Being married to a proud mexicano I am often asked what we do to celebrate 5 de mayo (May 5th, the commemoration of the Battle of Puebla, see more here). Honestly, my husband didn’t celebrate it en grande in his 24 years growing up in Mexico- mostly they learned the history of the war, La Guerra de los Pasteles, and once in a while would get a day off of school. But now living in the US (and especially in Texas) we are embracing May 5th as a day to celebrate Latino heritage. This year we made some beautiful amate paintings, watched folkloric dances, and participated in a fun “cinco de mayo” party by making sopes and other goodies. We told the kids this was a festive time for both Mexico and the US to celebrate Mexican culture, and an opportunity for some to learn more about it.
Here are some ideas for you to learn about Mexican culture with your kids, and celebrate el 5 de mayo:
Mexican Folkloric Dance
Check out your local area or a nearby town to see if there are traditional dance performances. Ballet Folklórico ensembles often include several costumes and dances representing regions across Mexico, with lively music and swirling colorful skirts that keep kids enraptured.
Mexican Amate Craft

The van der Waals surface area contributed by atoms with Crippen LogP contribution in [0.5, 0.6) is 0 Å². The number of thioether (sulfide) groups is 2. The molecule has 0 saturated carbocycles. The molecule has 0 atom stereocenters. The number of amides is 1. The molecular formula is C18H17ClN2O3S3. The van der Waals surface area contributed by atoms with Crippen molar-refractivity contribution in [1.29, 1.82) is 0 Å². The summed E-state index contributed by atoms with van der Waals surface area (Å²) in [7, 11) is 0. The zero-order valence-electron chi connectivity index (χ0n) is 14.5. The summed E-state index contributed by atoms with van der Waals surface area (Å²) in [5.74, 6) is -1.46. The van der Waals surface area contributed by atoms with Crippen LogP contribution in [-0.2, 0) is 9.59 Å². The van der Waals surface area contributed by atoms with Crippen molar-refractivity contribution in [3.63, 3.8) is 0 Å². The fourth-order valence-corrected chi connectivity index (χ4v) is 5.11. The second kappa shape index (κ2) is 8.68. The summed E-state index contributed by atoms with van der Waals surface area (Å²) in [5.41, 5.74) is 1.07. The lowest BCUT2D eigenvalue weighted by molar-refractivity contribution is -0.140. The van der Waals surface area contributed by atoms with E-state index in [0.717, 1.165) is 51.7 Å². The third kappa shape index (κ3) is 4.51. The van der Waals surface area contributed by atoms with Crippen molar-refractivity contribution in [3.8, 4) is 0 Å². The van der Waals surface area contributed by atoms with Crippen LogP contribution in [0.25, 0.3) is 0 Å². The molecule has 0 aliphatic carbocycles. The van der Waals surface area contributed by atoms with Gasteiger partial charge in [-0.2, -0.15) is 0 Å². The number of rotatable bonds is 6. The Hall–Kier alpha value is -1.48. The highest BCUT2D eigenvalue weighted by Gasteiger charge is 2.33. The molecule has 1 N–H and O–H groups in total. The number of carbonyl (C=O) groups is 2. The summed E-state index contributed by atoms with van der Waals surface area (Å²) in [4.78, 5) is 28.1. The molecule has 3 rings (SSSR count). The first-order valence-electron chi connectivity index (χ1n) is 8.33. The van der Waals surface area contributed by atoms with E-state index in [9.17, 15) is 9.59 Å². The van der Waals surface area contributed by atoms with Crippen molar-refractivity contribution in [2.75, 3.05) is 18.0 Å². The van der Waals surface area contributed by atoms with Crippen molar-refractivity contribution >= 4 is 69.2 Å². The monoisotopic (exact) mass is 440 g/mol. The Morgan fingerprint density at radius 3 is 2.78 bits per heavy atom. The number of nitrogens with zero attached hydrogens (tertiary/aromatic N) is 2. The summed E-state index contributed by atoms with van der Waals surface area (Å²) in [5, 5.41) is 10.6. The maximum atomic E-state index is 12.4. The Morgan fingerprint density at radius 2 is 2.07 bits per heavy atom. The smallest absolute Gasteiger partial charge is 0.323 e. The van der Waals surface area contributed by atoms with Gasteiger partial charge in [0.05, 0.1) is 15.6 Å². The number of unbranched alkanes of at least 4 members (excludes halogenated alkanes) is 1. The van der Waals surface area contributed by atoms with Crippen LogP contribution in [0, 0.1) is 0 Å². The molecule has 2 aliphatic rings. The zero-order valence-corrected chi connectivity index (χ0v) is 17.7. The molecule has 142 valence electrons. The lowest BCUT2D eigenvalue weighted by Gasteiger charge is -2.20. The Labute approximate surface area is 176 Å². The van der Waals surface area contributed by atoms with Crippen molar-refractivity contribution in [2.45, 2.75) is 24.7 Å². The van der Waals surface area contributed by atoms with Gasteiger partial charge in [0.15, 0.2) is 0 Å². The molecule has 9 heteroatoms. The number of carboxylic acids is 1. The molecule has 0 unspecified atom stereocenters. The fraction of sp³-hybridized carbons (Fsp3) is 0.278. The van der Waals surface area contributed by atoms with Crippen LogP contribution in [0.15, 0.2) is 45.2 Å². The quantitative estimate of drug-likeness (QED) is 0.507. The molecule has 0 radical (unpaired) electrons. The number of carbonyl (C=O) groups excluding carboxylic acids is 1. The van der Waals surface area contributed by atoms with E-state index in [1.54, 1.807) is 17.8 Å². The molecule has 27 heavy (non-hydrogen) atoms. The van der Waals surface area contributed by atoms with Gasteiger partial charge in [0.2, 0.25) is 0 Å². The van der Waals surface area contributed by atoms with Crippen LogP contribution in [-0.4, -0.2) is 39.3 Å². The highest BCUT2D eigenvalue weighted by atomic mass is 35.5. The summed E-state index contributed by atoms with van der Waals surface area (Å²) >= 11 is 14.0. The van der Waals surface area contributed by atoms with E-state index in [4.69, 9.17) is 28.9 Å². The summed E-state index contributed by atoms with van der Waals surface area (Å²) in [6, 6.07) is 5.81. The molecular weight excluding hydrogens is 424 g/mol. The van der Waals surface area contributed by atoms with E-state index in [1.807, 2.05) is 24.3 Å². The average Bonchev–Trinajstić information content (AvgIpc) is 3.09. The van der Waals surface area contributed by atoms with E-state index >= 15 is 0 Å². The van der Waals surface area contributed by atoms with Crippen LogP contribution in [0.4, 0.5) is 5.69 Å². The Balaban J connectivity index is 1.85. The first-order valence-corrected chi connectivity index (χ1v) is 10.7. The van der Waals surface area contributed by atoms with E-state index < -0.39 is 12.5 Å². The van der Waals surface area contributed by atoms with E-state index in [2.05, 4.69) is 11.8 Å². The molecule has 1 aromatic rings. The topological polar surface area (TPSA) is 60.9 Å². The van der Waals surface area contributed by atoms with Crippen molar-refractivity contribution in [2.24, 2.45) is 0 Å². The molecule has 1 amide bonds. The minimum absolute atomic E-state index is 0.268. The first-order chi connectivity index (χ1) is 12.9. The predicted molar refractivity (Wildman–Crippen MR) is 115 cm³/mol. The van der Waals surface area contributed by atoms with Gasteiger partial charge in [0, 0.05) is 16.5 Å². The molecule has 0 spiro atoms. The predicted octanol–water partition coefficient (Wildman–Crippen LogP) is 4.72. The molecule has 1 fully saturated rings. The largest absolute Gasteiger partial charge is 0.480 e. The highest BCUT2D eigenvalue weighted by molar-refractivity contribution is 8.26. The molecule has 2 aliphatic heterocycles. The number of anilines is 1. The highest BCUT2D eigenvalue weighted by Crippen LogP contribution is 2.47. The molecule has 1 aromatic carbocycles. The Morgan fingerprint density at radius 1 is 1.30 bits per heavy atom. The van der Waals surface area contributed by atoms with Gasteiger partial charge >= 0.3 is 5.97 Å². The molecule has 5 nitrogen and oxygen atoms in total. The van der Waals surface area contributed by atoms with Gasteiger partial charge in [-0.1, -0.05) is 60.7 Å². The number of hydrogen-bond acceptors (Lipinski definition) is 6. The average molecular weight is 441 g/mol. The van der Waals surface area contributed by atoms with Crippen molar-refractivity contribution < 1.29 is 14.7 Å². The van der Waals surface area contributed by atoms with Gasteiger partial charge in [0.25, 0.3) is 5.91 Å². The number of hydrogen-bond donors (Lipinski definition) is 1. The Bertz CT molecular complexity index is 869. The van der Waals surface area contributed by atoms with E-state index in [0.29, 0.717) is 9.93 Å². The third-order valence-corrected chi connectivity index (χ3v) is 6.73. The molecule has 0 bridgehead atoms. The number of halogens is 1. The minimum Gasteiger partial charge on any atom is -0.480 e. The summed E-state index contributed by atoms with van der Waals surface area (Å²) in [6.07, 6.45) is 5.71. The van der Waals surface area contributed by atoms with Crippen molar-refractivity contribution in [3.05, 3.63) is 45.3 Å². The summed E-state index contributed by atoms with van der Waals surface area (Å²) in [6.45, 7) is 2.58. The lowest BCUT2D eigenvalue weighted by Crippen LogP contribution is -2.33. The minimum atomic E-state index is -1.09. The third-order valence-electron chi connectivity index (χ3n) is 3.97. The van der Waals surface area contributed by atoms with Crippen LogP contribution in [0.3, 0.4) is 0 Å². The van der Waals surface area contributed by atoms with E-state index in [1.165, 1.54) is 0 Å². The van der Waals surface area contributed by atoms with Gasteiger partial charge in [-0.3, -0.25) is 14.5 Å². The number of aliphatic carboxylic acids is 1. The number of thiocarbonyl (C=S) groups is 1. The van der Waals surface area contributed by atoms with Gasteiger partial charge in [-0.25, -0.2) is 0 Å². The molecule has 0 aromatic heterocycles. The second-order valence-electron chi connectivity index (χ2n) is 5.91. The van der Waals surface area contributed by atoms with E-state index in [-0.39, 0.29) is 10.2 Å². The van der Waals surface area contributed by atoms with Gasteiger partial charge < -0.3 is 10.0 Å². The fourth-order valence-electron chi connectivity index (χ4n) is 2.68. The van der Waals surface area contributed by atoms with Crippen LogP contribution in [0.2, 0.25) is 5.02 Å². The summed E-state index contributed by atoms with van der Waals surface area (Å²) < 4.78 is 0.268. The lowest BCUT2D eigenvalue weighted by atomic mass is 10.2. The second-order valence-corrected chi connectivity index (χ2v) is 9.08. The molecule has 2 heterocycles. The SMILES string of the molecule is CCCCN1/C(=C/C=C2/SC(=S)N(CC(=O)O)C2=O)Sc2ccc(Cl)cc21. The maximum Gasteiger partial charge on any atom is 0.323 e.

Teach your kids about a traditional Mexican folkart called amate /ah-MAH-tay/. Normally painted on the bark of fig trees, these brightly colored scenes can be painted on brown paper bags (learn more about its history and follow instructions here).
Have the kids view google images of beautiful examples of Mexican amate paintings and then create their own whimsical scenes of birds, flowers, and nature (or in the case of my son above, a Chinese dragon:).
Visit a Mexican bakery (look up panadería or pastelería in your local area or a nearby city). Let your kids pick out different pan dulce and then try them at home with good hot chocolate. Cacao was originally prepared in Mexico in 1900 BC. Columbus brought cocoa beans to Spain in 1502 and the rest is history (thank you Aztecs and Mayans!).
Learn about the Mexican Flag
Learn the history of the Mexican flag, and the meaning of the colors and central emblem.
Kids in the Kitchen
Throw out the pre-formed, hard tacos shells and orange cheese and make some authentic Mexican food! Here are recipes for easy and scrumptious dishes:
How do you celebrate Cinco de Mayo? Any great ideas that I’ve missed? Please share them in the comments!